Berkman's own (tongue-in-cheek) synopsis in a letter to his publisher
Alexander Berkman (1870-1936)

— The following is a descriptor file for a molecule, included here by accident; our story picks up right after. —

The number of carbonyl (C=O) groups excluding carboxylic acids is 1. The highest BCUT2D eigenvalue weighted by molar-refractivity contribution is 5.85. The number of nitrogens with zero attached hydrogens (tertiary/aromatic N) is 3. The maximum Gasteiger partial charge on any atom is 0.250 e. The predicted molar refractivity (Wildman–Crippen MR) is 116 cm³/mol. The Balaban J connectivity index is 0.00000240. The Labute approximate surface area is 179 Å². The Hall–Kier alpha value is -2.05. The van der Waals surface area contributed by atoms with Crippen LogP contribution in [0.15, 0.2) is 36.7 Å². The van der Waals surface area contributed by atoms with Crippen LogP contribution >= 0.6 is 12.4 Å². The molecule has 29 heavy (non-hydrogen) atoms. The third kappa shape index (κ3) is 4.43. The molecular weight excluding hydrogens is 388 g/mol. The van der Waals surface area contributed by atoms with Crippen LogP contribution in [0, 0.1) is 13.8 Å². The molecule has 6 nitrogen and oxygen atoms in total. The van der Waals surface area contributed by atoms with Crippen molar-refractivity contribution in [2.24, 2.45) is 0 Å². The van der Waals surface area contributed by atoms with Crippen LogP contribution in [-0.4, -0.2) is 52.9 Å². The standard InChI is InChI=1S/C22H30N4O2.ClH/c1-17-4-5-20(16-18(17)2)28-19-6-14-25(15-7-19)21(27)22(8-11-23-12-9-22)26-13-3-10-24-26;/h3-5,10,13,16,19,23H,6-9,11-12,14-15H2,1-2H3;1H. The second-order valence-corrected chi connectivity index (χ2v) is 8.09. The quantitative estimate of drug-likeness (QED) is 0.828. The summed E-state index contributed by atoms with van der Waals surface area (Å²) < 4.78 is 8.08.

The youngest of four children, Alexander Berkman (ne Ovsei Osipovich Berkman) was born in Vilna, Russia (today, Vilnius, Lithuania) on November 21, 1870. He grew up in St. Petersberg, the son of an affluent Jewish businessman. Berkman's uncle had been exiled to Siberia for revolutionary activities, so rebellion was part of the family lore. Berkman's own rebeliousness exhibited itself early, when as a student he was in a group which read Nihilist works and other forbidden literature. Attracted to radical ideas early, he was expelled from school after submitting an atheistic essay to his instructors. Expelled and without options (both of his parents died when he was young), Berkman emigrated to the United States in 1887 and settled in New York City. He quickly involved himself in the city's radical political communities, joining the fight to free the men convicted of the Haymarket Bombing. He was a well-known anarchist leader in the United States and life-long friend of Emma Goldman, a young Russian immigrant whom he met on her first day in New York City. The two became lovers and moved in together, remaining close friends for the rest of Berkman's life. He got work as a type setter for Johann Most's anarchist newspaper, Freiheit, and later worked with Goldman on Mother Earth and his own journal, The Blast. In 1892, Berkman, at the age of 22, attempted to kill Henry Clay Frick by shooting him three times and stabbing him with a poisoned blade. Frick was second in command of Carnegie Steel, and his assualt on the striking steel workers of Homestead Pennslyvania had appalled Berkman's sense of justice so greatly that he needed to act. Berkman was tried and convicted of attempted murder and sentenced to 22 years in prison, well above the usual penalty of the time. Berkman spent 14 years in prison in Pennslyvania, mostly in solitary confinement without visits or any contact with the world outside. In all, Berkman spent over twenty years in prison. When Berkman was released in 1906, he reunited with Goldman and they began to publish their own works, founding the journal Mother Earth and Berkman writing Prison Memoirs of an Anarchist (1912), which he said helped him come to terms with his extended imprisonment. He founded the Ferrer Center in New York City, the center becoming a well known meeting place for anarchists. At the outbreak of WWI Berkman and Goldman became some of the most vocal members in a movement to keep the United States out of the war, switching their fcous to anti-conscription when the United States eventually entered the conflict. This did not last long, as it violated the newly created Espionage act, which prohibited publishing anti-war literature. Berkman was arrested, tried and sent to prison for two years for his efforts in opposition to the war. When released from prison in 1919, Berkman and Goldman were deported to the Soviet Union with countless other radical thinkers who had been living in the United States. After the failure of the Kronsdadt Rebellion in 1921, Berkman left Russia for German, convinced that freedom and equality had failed in the young Soviet nation. He spoke of his feelings of broken hope after leaving when he published The Bolshsevik Myth in 1925. He finally settled in France, where he wrote Now and After: The ABC of Communist Anarchism, which was published in 1929. Berkman spent the final years of his life in poverty, as his health declined, worn by a life of struggle. After he had two unsuccessful operations to help with his prostate condition, Berkman committed suicide in 1937. He died just weeks before the outbreak of the Spanish Civil War. Among his numerous agitational writings the best-known of his books are Prison Memoirs, and The Bolshevik Myth. He committed suicide on June 28, 1936.
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